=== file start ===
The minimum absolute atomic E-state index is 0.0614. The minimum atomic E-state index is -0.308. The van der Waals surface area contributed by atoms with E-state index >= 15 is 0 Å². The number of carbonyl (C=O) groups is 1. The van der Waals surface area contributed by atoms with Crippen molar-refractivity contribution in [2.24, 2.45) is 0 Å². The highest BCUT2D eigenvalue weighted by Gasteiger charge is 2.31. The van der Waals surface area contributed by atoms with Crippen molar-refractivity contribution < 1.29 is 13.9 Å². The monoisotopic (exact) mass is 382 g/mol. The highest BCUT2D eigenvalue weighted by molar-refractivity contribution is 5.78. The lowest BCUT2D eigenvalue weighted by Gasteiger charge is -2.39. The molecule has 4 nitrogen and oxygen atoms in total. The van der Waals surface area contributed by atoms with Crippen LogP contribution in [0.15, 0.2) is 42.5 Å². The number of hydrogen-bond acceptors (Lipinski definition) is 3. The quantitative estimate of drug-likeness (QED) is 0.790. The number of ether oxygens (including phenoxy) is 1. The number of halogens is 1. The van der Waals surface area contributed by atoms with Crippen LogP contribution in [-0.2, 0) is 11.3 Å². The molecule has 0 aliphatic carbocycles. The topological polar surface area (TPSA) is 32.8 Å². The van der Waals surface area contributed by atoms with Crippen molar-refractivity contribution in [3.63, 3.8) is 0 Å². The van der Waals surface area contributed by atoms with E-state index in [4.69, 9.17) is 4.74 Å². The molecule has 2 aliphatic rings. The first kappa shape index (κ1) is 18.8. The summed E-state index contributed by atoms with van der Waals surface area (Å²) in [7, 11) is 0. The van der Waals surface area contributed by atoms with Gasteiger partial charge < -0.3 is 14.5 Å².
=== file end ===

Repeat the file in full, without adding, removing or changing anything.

The minimum absolute atomic E-state index is 0.0614. The minimum atomic E-state index is -0.308. The van der Waals surface area contributed by atoms with E-state index >= 15 is 0 Å². The number of carbonyl (C=O) groups is 1. The van der Waals surface area contributed by atoms with Crippen molar-refractivity contribution in [2.24, 2.45) is 0 Å². The highest BCUT2D eigenvalue weighted by Gasteiger charge is 2.31. The van der Waals surface area contributed by atoms with Crippen molar-refractivity contribution < 1.29 is 13.9 Å². The monoisotopic (exact) mass is 382 g/mol. The highest BCUT2D eigenvalue weighted by molar-refractivity contribution is 5.78. The lowest BCUT2D eigenvalue weighted by Gasteiger charge is -2.39. The molecule has 4 nitrogen and oxygen atoms in total. The van der Waals surface area contributed by atoms with Crippen LogP contribution in [0.15, 0.2) is 42.5 Å². The number of hydrogen-bond acceptors (Lipinski definition) is 3. The quantitative estimate of drug-likeness (QED) is 0.790. The number of ether oxygens (including phenoxy) is 1. The number of halogens is 1. The van der Waals surface area contributed by atoms with Crippen LogP contribution in [-0.2, 0) is 11.3 Å². The molecule has 0 aliphatic carbocycles. The topological polar surface area (TPSA) is 32.8 Å². The van der Waals surface area contributed by atoms with Crippen molar-refractivity contribution in [3.63, 3.8) is 0 Å². The van der Waals surface area contributed by atoms with E-state index in [4.69, 9.17) is 4.74 Å². The molecule has 2 aliphatic rings. The first kappa shape index (κ1) is 18.8. The summed E-state index contributed by atoms with van der Waals surface area (Å²) in [7, 11) is 0. The van der Waals surface area contributed by atoms with Gasteiger partial charge < -0.3 is 14.5 Å².